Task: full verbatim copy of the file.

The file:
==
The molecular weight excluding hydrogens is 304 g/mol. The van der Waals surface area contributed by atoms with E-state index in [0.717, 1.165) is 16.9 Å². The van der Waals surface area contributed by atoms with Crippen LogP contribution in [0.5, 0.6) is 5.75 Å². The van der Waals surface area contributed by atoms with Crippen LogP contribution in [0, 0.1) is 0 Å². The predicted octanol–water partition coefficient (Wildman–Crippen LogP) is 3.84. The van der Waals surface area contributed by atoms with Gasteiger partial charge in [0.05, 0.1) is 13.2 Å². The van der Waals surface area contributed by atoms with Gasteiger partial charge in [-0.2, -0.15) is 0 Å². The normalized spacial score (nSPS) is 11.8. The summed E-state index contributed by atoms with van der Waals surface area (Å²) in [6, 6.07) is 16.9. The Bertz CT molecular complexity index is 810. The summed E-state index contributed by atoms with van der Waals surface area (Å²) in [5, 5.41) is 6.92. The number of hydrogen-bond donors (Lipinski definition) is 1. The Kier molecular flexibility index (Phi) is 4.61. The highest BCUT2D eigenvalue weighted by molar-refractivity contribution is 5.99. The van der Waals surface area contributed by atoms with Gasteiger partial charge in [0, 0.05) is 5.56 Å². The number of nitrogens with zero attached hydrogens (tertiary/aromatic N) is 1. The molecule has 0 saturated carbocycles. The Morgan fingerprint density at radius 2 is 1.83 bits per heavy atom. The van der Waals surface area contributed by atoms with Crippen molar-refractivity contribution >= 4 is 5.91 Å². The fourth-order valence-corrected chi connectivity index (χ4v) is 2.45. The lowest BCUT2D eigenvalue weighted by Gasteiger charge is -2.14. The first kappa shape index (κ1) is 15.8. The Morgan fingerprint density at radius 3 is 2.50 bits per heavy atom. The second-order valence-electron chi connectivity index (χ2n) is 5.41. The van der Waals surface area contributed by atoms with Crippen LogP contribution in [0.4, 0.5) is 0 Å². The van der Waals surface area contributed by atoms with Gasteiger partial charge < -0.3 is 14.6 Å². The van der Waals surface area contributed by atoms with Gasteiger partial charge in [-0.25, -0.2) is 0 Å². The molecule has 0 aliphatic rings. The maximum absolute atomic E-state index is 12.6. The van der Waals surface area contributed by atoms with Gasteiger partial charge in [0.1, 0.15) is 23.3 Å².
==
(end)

The molecular weight excluding hydrogens is 304 g/mol. The van der Waals surface area contributed by atoms with E-state index in [0.717, 1.165) is 16.9 Å². The van der Waals surface area contributed by atoms with Crippen LogP contribution in [0.5, 0.6) is 5.75 Å². The van der Waals surface area contributed by atoms with Crippen LogP contribution in [0, 0.1) is 0 Å². The predicted octanol–water partition coefficient (Wildman–Crippen LogP) is 3.84. The van der Waals surface area contributed by atoms with Gasteiger partial charge in [0.05, 0.1) is 13.2 Å². The van der Waals surface area contributed by atoms with Gasteiger partial charge in [-0.2, -0.15) is 0 Å². The normalized spacial score (nSPS) is 11.8. The summed E-state index contributed by atoms with van der Waals surface area (Å²) in [6, 6.07) is 16.9. The Bertz CT molecular complexity index is 810. The summed E-state index contributed by atoms with van der Waals surface area (Å²) in [5, 5.41) is 6.92. The number of hydrogen-bond donors (Lipinski definition) is 1. The Kier molecular flexibility index (Phi) is 4.61. The highest BCUT2D eigenvalue weighted by molar-refractivity contribution is 5.99. The van der Waals surface area contributed by atoms with Gasteiger partial charge in [0, 0.05) is 5.56 Å². The number of nitrogens with zero attached hydrogens (tertiary/aromatic N) is 1. The molecule has 0 saturated carbocycles. The Morgan fingerprint density at radius 2 is 1.83 bits per heavy atom. The van der Waals surface area contributed by atoms with Crippen molar-refractivity contribution >= 4 is 5.91 Å². The fourth-order valence-corrected chi connectivity index (χ4v) is 2.45. The lowest BCUT2D eigenvalue weighted by Gasteiger charge is -2.14. The first kappa shape index (κ1) is 15.8. The Morgan fingerprint density at radius 3 is 2.50 bits per heavy atom. The second-order valence-electron chi connectivity index (χ2n) is 5.41. The van der Waals surface area contributed by atoms with Crippen LogP contribution in [0.4, 0.5) is 0 Å². The van der Waals surface area contributed by atoms with Gasteiger partial charge < -0.3 is 14.6 Å². The van der Waals surface area contributed by atoms with Gasteiger partial charge in [-0.25, -0.2) is 0 Å². The molecule has 0 aliphatic rings. The maximum absolute atomic E-state index is 12.6. The van der Waals surface area contributed by atoms with Gasteiger partial charge in [0.1, 0.15) is 23.3 Å².